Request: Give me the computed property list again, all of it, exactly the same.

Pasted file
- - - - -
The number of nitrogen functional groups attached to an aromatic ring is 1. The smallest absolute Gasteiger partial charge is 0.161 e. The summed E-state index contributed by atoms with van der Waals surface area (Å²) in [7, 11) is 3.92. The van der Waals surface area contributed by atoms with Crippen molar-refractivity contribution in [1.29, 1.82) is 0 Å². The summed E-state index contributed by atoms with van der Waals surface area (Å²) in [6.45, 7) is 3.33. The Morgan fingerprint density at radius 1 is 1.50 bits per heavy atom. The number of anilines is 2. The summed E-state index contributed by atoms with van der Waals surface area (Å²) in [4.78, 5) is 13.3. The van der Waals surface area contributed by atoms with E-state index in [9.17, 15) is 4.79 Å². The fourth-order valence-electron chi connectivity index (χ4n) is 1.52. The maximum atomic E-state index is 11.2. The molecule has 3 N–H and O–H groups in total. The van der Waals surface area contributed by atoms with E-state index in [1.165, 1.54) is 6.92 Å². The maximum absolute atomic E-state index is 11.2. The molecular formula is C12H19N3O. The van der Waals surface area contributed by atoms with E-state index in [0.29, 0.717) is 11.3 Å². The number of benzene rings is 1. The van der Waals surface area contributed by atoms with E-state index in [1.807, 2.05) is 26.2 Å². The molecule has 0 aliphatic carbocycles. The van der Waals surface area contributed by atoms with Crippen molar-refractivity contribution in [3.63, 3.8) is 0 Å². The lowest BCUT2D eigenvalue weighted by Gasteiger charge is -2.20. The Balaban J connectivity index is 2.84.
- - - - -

The number of nitrogen functional groups attached to an aromatic ring is 1. The smallest absolute Gasteiger partial charge is 0.161 e. The summed E-state index contributed by atoms with van der Waals surface area (Å²) in [7, 11) is 3.92. The van der Waals surface area contributed by atoms with Crippen molar-refractivity contribution in [1.29, 1.82) is 0 Å². The summed E-state index contributed by atoms with van der Waals surface area (Å²) in [6.45, 7) is 3.33. The Morgan fingerprint density at radius 1 is 1.50 bits per heavy atom. The number of anilines is 2. The summed E-state index contributed by atoms with van der Waals surface area (Å²) in [4.78, 5) is 13.3. The van der Waals surface area contributed by atoms with E-state index in [9.17, 15) is 4.79 Å². The fourth-order valence-electron chi connectivity index (χ4n) is 1.52. The maximum atomic E-state index is 11.2. The molecule has 3 N–H and O–H groups in total. The van der Waals surface area contributed by atoms with E-state index in [1.165, 1.54) is 6.92 Å². The maximum absolute atomic E-state index is 11.2. The molecular formula is C12H19N3O. The van der Waals surface area contributed by atoms with E-state index in [0.29, 0.717) is 11.3 Å². The number of benzene rings is 1. The van der Waals surface area contributed by atoms with E-state index in [1.807, 2.05) is 26.2 Å². The molecule has 0 aliphatic carbocycles. The van der Waals surface area contributed by atoms with Crippen molar-refractivity contribution in [3.63, 3.8) is 0 Å². The lowest BCUT2D eigenvalue weighted by Gasteiger charge is -2.20. The Balaban J connectivity index is 2.84.